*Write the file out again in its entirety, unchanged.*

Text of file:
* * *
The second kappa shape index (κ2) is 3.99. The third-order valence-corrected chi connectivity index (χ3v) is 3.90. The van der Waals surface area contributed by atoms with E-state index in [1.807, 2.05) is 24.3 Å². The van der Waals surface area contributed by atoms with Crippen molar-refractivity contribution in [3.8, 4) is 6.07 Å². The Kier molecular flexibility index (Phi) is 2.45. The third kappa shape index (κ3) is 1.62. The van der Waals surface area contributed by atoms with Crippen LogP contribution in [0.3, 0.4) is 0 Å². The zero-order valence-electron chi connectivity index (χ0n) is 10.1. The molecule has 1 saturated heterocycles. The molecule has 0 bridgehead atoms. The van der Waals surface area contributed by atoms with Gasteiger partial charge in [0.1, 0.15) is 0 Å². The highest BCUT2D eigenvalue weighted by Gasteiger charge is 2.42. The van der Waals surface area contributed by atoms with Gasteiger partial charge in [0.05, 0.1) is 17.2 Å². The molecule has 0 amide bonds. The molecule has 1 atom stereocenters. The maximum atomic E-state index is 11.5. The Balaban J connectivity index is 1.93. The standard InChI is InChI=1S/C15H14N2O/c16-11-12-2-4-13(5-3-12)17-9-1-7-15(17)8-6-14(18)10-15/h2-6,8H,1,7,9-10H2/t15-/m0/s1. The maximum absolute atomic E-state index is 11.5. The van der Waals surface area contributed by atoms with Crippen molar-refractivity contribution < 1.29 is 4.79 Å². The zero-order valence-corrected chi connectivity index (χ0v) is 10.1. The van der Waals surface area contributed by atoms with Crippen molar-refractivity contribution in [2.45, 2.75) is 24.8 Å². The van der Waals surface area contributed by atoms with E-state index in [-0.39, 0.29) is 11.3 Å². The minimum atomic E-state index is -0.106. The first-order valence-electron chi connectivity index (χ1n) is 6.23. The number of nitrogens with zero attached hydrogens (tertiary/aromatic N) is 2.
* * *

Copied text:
The second kappa shape index (κ2) is 3.99. The third-order valence-corrected chi connectivity index (χ3v) is 3.90. The van der Waals surface area contributed by atoms with E-state index in [1.807, 2.05) is 24.3 Å². The van der Waals surface area contributed by atoms with Crippen molar-refractivity contribution in [3.8, 4) is 6.07 Å². The Kier molecular flexibility index (Phi) is 2.45. The third kappa shape index (κ3) is 1.62. The van der Waals surface area contributed by atoms with Crippen LogP contribution in [0.3, 0.4) is 0 Å². The zero-order valence-electron chi connectivity index (χ0n) is 10.1. The molecule has 1 saturated heterocycles. The molecule has 0 bridgehead atoms. The van der Waals surface area contributed by atoms with Gasteiger partial charge in [0.1, 0.15) is 0 Å². The highest BCUT2D eigenvalue weighted by Gasteiger charge is 2.42. The van der Waals surface area contributed by atoms with Gasteiger partial charge in [0.05, 0.1) is 17.2 Å². The molecule has 0 amide bonds. The molecule has 1 atom stereocenters. The maximum atomic E-state index is 11.5. The Balaban J connectivity index is 1.93. The standard InChI is InChI=1S/C15H14N2O/c16-11-12-2-4-13(5-3-12)17-9-1-7-15(17)8-6-14(18)10-15/h2-6,8H,1,7,9-10H2/t15-/m0/s1. The maximum absolute atomic E-state index is 11.5. The van der Waals surface area contributed by atoms with Crippen molar-refractivity contribution < 1.29 is 4.79 Å². The zero-order valence-corrected chi connectivity index (χ0v) is 10.1. The van der Waals surface area contributed by atoms with Crippen molar-refractivity contribution in [2.45, 2.75) is 24.8 Å². The van der Waals surface area contributed by atoms with E-state index in [-0.39, 0.29) is 11.3 Å². The minimum atomic E-state index is -0.106. The first-order valence-electron chi connectivity index (χ1n) is 6.23. The number of nitrogens with zero attached hydrogens (tertiary/aromatic N) is 2.